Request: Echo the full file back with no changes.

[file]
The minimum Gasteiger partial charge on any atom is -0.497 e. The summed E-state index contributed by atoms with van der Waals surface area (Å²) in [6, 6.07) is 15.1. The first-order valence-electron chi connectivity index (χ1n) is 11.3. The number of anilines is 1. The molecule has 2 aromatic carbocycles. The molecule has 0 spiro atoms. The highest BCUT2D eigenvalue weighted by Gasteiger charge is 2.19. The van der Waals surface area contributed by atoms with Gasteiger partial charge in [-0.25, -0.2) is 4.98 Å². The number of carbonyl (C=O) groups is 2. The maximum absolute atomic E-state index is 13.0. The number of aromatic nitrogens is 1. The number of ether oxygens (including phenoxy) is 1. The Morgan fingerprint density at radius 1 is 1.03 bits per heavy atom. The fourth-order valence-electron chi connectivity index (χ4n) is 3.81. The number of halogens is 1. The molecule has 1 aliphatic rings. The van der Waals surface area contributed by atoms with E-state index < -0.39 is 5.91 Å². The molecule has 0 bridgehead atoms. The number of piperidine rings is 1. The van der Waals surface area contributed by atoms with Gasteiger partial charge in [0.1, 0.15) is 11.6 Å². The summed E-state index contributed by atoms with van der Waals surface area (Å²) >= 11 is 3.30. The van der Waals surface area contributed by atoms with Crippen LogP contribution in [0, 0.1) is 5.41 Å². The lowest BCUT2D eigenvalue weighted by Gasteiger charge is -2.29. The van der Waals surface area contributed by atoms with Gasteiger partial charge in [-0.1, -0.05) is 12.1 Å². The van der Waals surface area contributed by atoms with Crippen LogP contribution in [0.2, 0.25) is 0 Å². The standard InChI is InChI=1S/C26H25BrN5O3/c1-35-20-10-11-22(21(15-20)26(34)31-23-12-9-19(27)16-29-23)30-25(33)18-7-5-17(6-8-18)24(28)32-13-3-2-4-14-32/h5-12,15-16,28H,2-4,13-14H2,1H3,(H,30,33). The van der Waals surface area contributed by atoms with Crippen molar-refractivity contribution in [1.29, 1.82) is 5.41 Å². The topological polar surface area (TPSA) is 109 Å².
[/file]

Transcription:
The minimum Gasteiger partial charge on any atom is -0.497 e. The summed E-state index contributed by atoms with van der Waals surface area (Å²) in [6, 6.07) is 15.1. The first-order valence-electron chi connectivity index (χ1n) is 11.3. The number of anilines is 1. The molecule has 2 aromatic carbocycles. The molecule has 0 spiro atoms. The highest BCUT2D eigenvalue weighted by Gasteiger charge is 2.19. The van der Waals surface area contributed by atoms with Gasteiger partial charge in [-0.25, -0.2) is 4.98 Å². The number of carbonyl (C=O) groups is 2. The maximum absolute atomic E-state index is 13.0. The number of aromatic nitrogens is 1. The number of ether oxygens (including phenoxy) is 1. The Morgan fingerprint density at radius 1 is 1.03 bits per heavy atom. The fourth-order valence-electron chi connectivity index (χ4n) is 3.81. The number of halogens is 1. The molecule has 1 aliphatic rings. The van der Waals surface area contributed by atoms with E-state index < -0.39 is 5.91 Å². The molecule has 0 bridgehead atoms. The number of piperidine rings is 1. The van der Waals surface area contributed by atoms with Gasteiger partial charge in [0.1, 0.15) is 11.6 Å². The summed E-state index contributed by atoms with van der Waals surface area (Å²) >= 11 is 3.30. The van der Waals surface area contributed by atoms with Crippen LogP contribution in [0, 0.1) is 5.41 Å². The lowest BCUT2D eigenvalue weighted by Gasteiger charge is -2.29. The van der Waals surface area contributed by atoms with Gasteiger partial charge in [-0.1, -0.05) is 12.1 Å². The van der Waals surface area contributed by atoms with Crippen LogP contribution in [0.2, 0.25) is 0 Å². The standard InChI is InChI=1S/C26H25BrN5O3/c1-35-20-10-11-22(21(15-20)26(34)31-23-12-9-19(27)16-29-23)30-25(33)18-7-5-17(6-8-18)24(28)32-13-3-2-4-14-32/h5-12,15-16,28H,2-4,13-14H2,1H3,(H,30,33). The van der Waals surface area contributed by atoms with Crippen molar-refractivity contribution in [1.29, 1.82) is 5.41 Å². The topological polar surface area (TPSA) is 109 Å².